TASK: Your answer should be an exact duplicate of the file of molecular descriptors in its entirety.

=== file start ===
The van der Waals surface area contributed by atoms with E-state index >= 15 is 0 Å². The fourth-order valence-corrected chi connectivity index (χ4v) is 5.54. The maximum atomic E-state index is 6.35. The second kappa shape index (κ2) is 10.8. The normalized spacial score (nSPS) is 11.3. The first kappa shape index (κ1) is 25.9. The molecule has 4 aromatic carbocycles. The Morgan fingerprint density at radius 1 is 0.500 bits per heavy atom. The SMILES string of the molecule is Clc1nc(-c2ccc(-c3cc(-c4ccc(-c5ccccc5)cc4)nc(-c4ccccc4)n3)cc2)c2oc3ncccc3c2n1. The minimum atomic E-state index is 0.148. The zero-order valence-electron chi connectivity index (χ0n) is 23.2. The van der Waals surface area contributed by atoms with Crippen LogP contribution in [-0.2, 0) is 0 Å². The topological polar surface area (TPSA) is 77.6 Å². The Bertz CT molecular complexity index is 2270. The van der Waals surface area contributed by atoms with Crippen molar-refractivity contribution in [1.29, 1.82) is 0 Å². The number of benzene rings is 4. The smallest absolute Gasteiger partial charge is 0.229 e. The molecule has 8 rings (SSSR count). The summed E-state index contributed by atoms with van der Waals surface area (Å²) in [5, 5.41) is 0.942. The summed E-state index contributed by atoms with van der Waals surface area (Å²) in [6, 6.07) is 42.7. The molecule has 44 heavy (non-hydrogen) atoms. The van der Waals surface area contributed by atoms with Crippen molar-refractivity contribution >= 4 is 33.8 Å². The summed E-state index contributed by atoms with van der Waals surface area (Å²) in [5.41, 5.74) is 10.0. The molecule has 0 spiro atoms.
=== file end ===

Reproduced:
The van der Waals surface area contributed by atoms with E-state index >= 15 is 0 Å². The fourth-order valence-corrected chi connectivity index (χ4v) is 5.54. The maximum atomic E-state index is 6.35. The second kappa shape index (κ2) is 10.8. The normalized spacial score (nSPS) is 11.3. The first kappa shape index (κ1) is 25.9. The molecule has 4 aromatic carbocycles. The Morgan fingerprint density at radius 1 is 0.500 bits per heavy atom. The SMILES string of the molecule is Clc1nc(-c2ccc(-c3cc(-c4ccc(-c5ccccc5)cc4)nc(-c4ccccc4)n3)cc2)c2oc3ncccc3c2n1. The minimum atomic E-state index is 0.148. The zero-order valence-electron chi connectivity index (χ0n) is 23.2. The van der Waals surface area contributed by atoms with Crippen LogP contribution in [-0.2, 0) is 0 Å². The topological polar surface area (TPSA) is 77.6 Å². The Bertz CT molecular complexity index is 2270. The van der Waals surface area contributed by atoms with Crippen molar-refractivity contribution in [1.29, 1.82) is 0 Å². The number of benzene rings is 4. The smallest absolute Gasteiger partial charge is 0.229 e. The molecule has 8 rings (SSSR count). The summed E-state index contributed by atoms with van der Waals surface area (Å²) in [5, 5.41) is 0.942. The summed E-state index contributed by atoms with van der Waals surface area (Å²) in [6, 6.07) is 42.7. The molecule has 44 heavy (non-hydrogen) atoms. The van der Waals surface area contributed by atoms with Crippen molar-refractivity contribution >= 4 is 33.8 Å². The summed E-state index contributed by atoms with van der Waals surface area (Å²) in [5.41, 5.74) is 10.0. The molecule has 0 spiro atoms.